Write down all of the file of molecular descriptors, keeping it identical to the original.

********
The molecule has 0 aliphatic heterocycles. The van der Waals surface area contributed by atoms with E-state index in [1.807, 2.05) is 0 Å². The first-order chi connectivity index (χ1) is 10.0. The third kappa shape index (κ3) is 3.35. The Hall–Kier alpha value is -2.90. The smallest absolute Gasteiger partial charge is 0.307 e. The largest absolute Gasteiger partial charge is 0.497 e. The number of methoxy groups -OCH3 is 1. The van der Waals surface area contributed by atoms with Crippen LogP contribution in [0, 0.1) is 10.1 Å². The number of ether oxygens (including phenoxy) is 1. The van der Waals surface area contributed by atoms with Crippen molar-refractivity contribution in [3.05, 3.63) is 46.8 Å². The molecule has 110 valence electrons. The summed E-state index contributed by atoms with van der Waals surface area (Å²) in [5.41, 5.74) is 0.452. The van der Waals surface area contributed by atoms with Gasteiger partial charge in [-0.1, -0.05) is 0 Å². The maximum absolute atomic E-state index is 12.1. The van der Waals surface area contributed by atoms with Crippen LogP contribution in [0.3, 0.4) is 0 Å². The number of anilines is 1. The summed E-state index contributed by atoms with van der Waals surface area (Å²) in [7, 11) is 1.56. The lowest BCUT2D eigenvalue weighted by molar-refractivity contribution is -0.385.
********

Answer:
The molecule has 0 aliphatic heterocycles. The van der Waals surface area contributed by atoms with E-state index in [1.807, 2.05) is 0 Å². The first-order chi connectivity index (χ1) is 10.0. The third kappa shape index (κ3) is 3.35. The Hall–Kier alpha value is -2.90. The smallest absolute Gasteiger partial charge is 0.307 e. The largest absolute Gasteiger partial charge is 0.497 e. The number of methoxy groups -OCH3 is 1. The van der Waals surface area contributed by atoms with Crippen LogP contribution in [0, 0.1) is 10.1 Å². The number of ether oxygens (including phenoxy) is 1. The van der Waals surface area contributed by atoms with Crippen molar-refractivity contribution in [3.05, 3.63) is 46.8 Å². The molecule has 110 valence electrons. The summed E-state index contributed by atoms with van der Waals surface area (Å²) in [5.41, 5.74) is 0.452. The van der Waals surface area contributed by atoms with Gasteiger partial charge in [-0.1, -0.05) is 0 Å². The maximum absolute atomic E-state index is 12.1. The van der Waals surface area contributed by atoms with Crippen LogP contribution in [0.3, 0.4) is 0 Å². The number of anilines is 1. The summed E-state index contributed by atoms with van der Waals surface area (Å²) in [7, 11) is 1.56. The lowest BCUT2D eigenvalue weighted by molar-refractivity contribution is -0.385.